Container Manager Targets Multi-Cloud, Legacy Apps
As application containers move steadily to production, vendors are stressing the ability to securely transfer workloads across multiple clouds while at the same time managing both cloud-native and legacy applications.
That pitch in addition to expanded integration features with leading public cloud container services is being made this week by container management platform specialist Apcera Inc. Following up on a hybrid cloud operating system unveiled last year, the San Francisco-based company rolled out the latest in a growing list of container management platforms that stresses workload portability across on-premise, cloud and hybrid operations.
The company also unveiled a new networking approach designed to enforce security policies as application containers transporting cloud-native and older applications move across different infrastructure.
Apcera said Tuesday (Nov. 1) its policy-based platform—meaning workloads run only where intended using specified storage and computing resources—helps ease deployment of cloud-native and micro-services applications while bringing legacy applications along for the ride.
As container infrastructure moves to the cloud to enable more cloud-native applications, the company also announced it is integrating more closely with the Amazon Web Services (NASDAQ: AMZN) EC2 container service along with Microsoft (NASDAQ: MSFT) Azure and Google (NASDAQ: GOOGL) Computer Engine. The integrations are designed to ease the movement of container-based workloads across cloud and other infrastructure.
While cloud-native workloads are transported relatively easily in containers, Apcera claims its approach addresses the need to scale legacy applications running on hybrid infrastructure. Hence, the company claimed its container management platform provides a container workflow and engine along with orchestration and scheduling while also allocating storage and networking resources.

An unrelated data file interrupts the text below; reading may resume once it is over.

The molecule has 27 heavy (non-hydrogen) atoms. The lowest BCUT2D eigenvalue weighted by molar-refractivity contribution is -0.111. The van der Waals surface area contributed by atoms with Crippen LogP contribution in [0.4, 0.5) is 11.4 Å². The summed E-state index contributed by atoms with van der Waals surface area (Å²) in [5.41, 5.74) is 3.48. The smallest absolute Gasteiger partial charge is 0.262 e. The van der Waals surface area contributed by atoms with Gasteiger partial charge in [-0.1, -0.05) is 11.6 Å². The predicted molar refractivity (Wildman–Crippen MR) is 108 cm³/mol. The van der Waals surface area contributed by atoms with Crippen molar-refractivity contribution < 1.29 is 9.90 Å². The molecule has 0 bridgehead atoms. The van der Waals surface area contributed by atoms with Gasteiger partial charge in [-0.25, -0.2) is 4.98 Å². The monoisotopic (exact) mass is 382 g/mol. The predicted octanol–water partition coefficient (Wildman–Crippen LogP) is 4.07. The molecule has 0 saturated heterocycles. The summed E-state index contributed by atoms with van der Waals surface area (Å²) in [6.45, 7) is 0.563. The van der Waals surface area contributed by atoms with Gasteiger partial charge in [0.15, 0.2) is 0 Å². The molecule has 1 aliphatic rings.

Up to now, there has been little discussion of the networking requirements for applications containers as they move across multiple clouds and other infrastructure. Apcera, which initially focused on securing deployment of container workloads in production to bridge the gap between development and production, said its new platform includes "network nano-segmentation." The networking approach applies security polices governing where containers can run and what resources they can use as they move across on-premise and cloud infrastructure.
"Policy-based firewalls remain at the container-level," the company added in a release.
Further, the nano-segmentation approach enforces application security using a software-defined network (SDN) designed to manage communication links across multiple clouds. That feature is gaining importance as more enterprises look to implement multi-cloud strategies.
Indeed, networking specialists have recently introduced SDN approaches for container orchestration engines that are making their way into production. For example, San Francisco-based network virtualization specialist Midokura released the latest version of its "MidoNet" in August that allows container orchestration engines such as the Google-backed Kubernetes and Docker Swarm to operate on its SDN platform.
While Midokura's container network targets OpenStack deployments, companies such as Apcera are targeting the growing number of enterprises seeking to "modernize legacy applications as well as to run Docker securely and at scale," Mark Thiele, Apcera's chief strategy officer, noted in a statement.